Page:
Second, I would have to point to no-fault divorce laws which came in the early 1970’s. The divorce rate has doubled. Families are being split-up at an incredible rate.
Third, there exists a government bias against the stay-at-home mom. I think this has weakened the culture. I have never felt that it is my responsibility to tell mothers that they should not have a career, or that they ought to stay home. I never tried to do that. My concern is that if they want to stay home they simply cannot afford to do so given the present economic climate. When Congress makes no provision for tax shelters and other incentives for stay-at-home moms, they are showing a bias against those who would chose to do that.
R&L: What about the current welfare system and its impact on the family?
Dobson: I am convinced that the welfare state has been a disaster, that Congress has created a monster. To be honest I don’t know exactly where we ought to go from here. I have done a lot of thinking about it. We have created such a problem that there is no easy way to straighten it out. We can’t stop feeding children who come into the world.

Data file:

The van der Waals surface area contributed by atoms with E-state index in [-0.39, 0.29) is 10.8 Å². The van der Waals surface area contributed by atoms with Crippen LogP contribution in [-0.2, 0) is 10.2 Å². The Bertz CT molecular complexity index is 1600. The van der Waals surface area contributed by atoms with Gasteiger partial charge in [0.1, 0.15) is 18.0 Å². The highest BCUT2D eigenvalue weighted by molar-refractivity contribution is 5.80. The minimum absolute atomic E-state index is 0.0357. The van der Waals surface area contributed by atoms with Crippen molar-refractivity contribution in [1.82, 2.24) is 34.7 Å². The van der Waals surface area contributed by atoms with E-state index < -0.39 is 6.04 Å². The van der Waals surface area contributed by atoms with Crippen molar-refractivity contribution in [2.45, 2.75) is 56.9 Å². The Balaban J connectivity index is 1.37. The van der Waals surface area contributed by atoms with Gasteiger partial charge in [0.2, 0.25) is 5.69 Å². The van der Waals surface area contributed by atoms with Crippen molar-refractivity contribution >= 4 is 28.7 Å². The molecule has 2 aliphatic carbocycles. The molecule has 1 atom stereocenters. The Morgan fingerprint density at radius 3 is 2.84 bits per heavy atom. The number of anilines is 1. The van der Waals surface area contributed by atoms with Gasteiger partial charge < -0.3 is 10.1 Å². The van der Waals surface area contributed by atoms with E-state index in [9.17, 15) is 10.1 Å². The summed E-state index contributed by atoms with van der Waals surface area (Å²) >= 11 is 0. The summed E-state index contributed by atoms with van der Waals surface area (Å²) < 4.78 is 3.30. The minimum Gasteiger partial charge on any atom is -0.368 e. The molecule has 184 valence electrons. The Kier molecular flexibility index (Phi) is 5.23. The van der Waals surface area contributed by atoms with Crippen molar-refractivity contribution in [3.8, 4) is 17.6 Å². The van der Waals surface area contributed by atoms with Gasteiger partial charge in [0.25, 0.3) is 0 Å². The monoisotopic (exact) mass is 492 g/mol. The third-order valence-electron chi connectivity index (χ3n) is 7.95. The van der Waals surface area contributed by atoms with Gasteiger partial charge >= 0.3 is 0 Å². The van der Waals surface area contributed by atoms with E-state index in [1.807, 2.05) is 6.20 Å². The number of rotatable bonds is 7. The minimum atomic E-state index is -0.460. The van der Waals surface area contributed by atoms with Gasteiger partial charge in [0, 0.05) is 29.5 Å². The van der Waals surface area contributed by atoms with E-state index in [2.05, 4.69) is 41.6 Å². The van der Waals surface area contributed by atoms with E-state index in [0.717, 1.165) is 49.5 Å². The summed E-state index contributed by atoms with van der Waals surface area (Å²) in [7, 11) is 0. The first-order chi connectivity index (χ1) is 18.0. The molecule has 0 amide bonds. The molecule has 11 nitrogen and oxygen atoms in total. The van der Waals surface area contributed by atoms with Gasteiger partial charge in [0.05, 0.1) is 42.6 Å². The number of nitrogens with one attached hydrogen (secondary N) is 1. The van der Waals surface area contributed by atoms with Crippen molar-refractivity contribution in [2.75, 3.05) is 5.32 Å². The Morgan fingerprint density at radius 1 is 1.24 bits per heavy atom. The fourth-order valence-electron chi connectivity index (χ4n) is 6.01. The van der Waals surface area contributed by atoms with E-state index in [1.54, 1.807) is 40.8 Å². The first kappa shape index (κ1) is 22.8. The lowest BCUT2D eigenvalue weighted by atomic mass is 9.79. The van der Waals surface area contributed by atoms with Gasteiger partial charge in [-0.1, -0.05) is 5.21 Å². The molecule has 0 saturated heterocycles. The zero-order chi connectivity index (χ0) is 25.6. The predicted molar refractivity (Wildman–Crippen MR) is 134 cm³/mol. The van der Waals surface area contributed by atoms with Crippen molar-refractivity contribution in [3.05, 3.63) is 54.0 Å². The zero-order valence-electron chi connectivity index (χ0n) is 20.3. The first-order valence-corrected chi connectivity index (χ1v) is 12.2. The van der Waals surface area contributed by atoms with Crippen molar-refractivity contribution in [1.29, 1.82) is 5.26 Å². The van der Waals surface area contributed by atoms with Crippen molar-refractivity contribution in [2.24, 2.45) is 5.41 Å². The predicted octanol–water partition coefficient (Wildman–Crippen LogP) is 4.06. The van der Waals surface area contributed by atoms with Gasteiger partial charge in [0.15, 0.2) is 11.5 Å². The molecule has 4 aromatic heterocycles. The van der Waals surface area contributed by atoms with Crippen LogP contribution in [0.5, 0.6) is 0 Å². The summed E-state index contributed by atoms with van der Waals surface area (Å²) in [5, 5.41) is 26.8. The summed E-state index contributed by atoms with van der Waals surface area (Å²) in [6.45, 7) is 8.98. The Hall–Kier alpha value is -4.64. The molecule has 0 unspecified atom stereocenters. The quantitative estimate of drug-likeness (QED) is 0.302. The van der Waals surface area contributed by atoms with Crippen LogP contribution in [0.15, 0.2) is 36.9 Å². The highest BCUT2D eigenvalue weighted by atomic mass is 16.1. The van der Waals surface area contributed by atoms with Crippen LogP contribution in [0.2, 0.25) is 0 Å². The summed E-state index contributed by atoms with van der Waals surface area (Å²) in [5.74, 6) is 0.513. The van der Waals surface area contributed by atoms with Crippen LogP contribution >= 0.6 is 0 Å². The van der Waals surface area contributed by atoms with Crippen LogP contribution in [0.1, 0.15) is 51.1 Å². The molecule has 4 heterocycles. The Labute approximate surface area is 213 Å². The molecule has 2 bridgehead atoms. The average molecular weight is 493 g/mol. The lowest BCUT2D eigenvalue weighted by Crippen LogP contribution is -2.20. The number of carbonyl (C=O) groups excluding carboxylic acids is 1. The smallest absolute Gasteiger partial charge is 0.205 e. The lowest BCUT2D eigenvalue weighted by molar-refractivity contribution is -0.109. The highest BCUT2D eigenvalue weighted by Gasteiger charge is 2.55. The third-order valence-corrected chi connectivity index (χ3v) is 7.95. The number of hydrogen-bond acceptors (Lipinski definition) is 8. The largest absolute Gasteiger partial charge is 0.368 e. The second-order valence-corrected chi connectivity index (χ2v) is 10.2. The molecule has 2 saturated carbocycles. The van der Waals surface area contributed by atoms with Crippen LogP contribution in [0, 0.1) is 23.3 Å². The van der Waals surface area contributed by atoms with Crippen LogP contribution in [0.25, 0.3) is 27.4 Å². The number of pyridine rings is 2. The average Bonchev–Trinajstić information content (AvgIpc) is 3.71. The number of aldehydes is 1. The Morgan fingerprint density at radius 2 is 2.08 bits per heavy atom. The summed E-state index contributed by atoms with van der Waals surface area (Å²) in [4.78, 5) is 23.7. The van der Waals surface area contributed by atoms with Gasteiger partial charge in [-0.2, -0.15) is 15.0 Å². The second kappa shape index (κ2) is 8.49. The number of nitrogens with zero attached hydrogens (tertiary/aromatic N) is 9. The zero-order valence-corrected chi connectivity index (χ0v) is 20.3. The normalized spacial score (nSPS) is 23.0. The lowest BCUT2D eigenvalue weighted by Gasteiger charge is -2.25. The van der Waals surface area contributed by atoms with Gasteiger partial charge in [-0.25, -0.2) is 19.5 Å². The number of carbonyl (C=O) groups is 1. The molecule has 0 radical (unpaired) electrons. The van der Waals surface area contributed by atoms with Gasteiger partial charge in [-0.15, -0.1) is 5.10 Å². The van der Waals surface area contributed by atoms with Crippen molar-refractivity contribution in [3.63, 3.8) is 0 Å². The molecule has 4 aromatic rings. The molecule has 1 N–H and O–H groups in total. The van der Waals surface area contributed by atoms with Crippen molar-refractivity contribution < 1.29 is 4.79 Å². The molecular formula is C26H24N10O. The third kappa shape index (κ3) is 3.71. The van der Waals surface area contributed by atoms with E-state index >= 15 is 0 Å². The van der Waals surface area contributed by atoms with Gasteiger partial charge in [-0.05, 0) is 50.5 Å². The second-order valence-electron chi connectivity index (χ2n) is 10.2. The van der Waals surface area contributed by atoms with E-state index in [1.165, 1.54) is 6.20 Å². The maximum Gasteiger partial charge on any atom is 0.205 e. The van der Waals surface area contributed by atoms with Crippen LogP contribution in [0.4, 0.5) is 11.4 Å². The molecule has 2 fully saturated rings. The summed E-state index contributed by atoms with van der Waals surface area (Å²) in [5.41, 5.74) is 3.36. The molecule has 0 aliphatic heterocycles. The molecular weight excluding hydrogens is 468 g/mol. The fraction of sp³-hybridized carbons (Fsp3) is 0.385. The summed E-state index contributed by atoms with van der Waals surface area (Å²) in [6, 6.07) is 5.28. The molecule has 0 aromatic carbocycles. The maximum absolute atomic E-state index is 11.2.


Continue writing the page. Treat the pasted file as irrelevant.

Take the recent decision in Congress regarding the provision of daycare. As I understand it, it will force mothers to go work for the minimum wage, and then turn around and pay someone else to care for their children. This doesn’t make sense to me. I feel very strongly, as does George Gilder, who has spoken on the impact of the welfare state, that the Great Society programs have greatly weakened American families. Social liberals have imposed governmental action, supposedly for the best of motives, but it has had a devastating effect.
R&L: Focus on the Family and its subsidiary organization The Family Research Council are becoming more and more active in politics and political issues. In your opinion, what is the theological and scriptural basis for Christian political activism?
Dobson: We have firm convictions about this issue. Some people have said that we have become more political. That’s not really true. We are doing exactly what we were doing ten years ago. We spend about 4% of our budget on all aspects of all public policy involvement. We have been at this a long time. The reason we appear to be more involved now than in the past is due to our increased visibility.
The theological basis for Christian political activism is well founded in Scripture. We are called to be salt and light; we are called to influence and confront the culture. Jesus did not tell us to retreat from the real world, nor did he tell us to hide our light under a bushel.
As Lincoln said, this is a government of the people, for the people, and by the people, it is not a tyranny, it is a representative government. If Christians do not engage in the public policy debate and actively engage in the running of their own country, then they default, by their own absence, they yield the political process to those who hold very different views.